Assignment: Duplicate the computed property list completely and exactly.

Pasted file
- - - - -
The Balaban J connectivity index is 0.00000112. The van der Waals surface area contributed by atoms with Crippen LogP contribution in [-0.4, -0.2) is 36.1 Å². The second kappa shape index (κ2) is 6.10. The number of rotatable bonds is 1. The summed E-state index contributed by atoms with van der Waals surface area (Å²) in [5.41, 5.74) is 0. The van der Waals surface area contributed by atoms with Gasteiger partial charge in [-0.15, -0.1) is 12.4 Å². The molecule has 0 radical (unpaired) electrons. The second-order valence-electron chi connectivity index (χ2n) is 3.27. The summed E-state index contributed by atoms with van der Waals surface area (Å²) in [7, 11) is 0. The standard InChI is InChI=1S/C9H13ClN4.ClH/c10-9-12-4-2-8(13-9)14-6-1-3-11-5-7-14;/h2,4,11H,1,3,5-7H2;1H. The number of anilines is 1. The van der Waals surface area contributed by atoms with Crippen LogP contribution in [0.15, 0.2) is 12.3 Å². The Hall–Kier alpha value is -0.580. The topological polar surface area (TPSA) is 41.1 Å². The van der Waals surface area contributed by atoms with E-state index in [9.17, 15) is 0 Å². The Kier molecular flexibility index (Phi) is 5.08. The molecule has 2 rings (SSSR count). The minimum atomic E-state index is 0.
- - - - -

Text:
The Balaban J connectivity index is 0.00000112. The van der Waals surface area contributed by atoms with Crippen LogP contribution in [-0.4, -0.2) is 36.1 Å². The second kappa shape index (κ2) is 6.10. The number of rotatable bonds is 1. The summed E-state index contributed by atoms with van der Waals surface area (Å²) in [5.41, 5.74) is 0. The van der Waals surface area contributed by atoms with Gasteiger partial charge in [-0.15, -0.1) is 12.4 Å². The molecule has 0 radical (unpaired) electrons. The second-order valence-electron chi connectivity index (χ2n) is 3.27. The summed E-state index contributed by atoms with van der Waals surface area (Å²) in [7, 11) is 0. The standard InChI is InChI=1S/C9H13ClN4.ClH/c10-9-12-4-2-8(13-9)14-6-1-3-11-5-7-14;/h2,4,11H,1,3,5-7H2;1H. The number of anilines is 1. The van der Waals surface area contributed by atoms with Crippen LogP contribution in [0.15, 0.2) is 12.3 Å². The Hall–Kier alpha value is -0.580. The topological polar surface area (TPSA) is 41.1 Å². The van der Waals surface area contributed by atoms with E-state index in [9.17, 15) is 0 Å². The Kier molecular flexibility index (Phi) is 5.08. The molecule has 2 rings (SSSR count). The minimum atomic E-state index is 0.